Faith in Action

In the new year, let’s resolve to treat one another decently, heal old family wounds

Brad Bloom
Brad Bloom HiltonHead

The new year has arrived and the question now is what resolutions do we consider making — and keeping — this year?

How many of us decided to join a gym or begin a new exercise regimen?

How many decided to embark on a new diet?

How many of us made a resolution regarding our relationships with estranged family?

When I asked a few people what they were hoping for in 2019, I heard responses like, “Well, I hope, of course, for good health and that I’ll be here by the end of the year. But what I really want most of all is peace in my family.”

But what does that mean?

The folks I spoke with answered that they hoped relationships with family members improved and that they found a pathway where relatives could speak cordially and respectfully with each other. One person, up in years, commented, “If my family members could come together that would be the greatest gift of all. My mother, of blessed memory, would smile on high if she could see that kind of unity in the family.”

Eliminating hurt feelings, grudges, and hurtful and antagonistic speech is not only a prayer that we would love to see answered in our country’s political discourse. Why not include it as a resolution with our own extended families? Let’s face it. Politics in families and in our system government are not that different from each other. It’s always personal.

Years ago, when extended families lived in the same community, they saw and lived near each other. When conflict aroses, there were many opportunities to resolve that conflict face to face.

Today, we are scattered all over the world, so making amends is harder. How does one effectively solve deep-seeded problems through texts, emails, FaceTime, Skype or phone calls?

The truth is that it is sometimes jasier to walk away, ignore the problem or just let the resentment linger for years and basically write off the troublesome relationship.

Some say they don’t want the aggravation of dealing with family drama that never seems to end, so they choose to avoid those conversations. People say to me,”I’m too old and I don’t want to deal with that person anymore.”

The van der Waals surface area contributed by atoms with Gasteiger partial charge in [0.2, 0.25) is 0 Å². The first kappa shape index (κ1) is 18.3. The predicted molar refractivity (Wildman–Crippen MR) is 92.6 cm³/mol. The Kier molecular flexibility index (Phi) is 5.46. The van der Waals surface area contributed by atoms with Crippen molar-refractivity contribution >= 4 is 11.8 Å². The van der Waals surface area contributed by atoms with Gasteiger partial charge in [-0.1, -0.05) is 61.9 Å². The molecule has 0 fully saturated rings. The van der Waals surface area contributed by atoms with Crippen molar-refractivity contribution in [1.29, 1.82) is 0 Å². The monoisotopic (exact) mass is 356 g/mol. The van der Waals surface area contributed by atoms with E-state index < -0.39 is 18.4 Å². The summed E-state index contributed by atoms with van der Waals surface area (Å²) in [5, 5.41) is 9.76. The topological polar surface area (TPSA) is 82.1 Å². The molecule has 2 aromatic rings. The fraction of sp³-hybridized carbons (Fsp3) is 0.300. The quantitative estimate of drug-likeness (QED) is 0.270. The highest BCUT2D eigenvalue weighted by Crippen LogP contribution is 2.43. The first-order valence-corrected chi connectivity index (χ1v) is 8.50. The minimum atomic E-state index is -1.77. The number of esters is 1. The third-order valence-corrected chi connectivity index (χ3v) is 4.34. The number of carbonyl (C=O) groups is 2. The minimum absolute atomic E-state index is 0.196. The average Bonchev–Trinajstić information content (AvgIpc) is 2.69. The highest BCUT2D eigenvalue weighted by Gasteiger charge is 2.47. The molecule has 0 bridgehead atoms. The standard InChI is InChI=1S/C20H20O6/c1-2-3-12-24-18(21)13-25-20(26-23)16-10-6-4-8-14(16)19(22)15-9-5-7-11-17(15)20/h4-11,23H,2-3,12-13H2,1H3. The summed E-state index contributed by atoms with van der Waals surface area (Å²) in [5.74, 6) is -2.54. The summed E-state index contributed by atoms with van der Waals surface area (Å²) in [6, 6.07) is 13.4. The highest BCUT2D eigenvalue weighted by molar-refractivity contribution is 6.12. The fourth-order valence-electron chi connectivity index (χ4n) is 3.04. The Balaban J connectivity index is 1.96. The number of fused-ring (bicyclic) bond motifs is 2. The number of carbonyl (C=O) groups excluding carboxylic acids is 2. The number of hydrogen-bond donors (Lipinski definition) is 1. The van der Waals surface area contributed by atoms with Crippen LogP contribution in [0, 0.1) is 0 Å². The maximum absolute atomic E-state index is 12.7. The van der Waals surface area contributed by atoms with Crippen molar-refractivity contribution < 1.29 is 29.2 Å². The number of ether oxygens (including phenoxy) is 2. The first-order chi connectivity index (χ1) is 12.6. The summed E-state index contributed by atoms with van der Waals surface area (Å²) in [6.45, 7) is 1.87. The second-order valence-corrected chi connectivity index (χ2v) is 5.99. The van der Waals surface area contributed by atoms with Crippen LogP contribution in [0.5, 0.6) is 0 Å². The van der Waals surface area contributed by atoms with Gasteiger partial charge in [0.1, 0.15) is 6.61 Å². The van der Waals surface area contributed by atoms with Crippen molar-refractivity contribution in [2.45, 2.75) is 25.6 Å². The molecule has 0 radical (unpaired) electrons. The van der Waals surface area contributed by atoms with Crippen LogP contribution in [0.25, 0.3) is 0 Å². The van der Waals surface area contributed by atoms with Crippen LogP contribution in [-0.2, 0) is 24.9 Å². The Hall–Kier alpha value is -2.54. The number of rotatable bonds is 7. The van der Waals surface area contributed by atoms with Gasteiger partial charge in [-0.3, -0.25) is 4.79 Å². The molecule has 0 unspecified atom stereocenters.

The anger and hurt become embedded into the mindset and we just get used to the alienation rather than figuring a way to make a change. The danger is that those hurts can cause our extended family to shrink until it is no more.

I have a suggestion for a New Years resolution on this dilemma. Suppose we committed to one day a week to refrain from engaging in hateful speech about anyone, including relatives?

Do we have the discipline to hold back the arrows of vindictive speech even if it was only once a week?

The Bible tells us in the Book of Psalms:

“Who of you who loves life and desires to see many good days, keep your tongue from evil and your lips from deceitful speech. Turn from evil and do good. Seek peace and pursue it.”

Just imagine if we started with one day of no hateful speech. Is it possible that we could build on it to two days a week and more, until we stopped that kind of behavior completely?

Isn’t this a reasonable and constructive way to show the next generation a good example of how people are supposed to behave?

Isn’t that what religion should be about — to not only be reverent before God but also before human beings?

So Happy New Year and be careful out there with your words.

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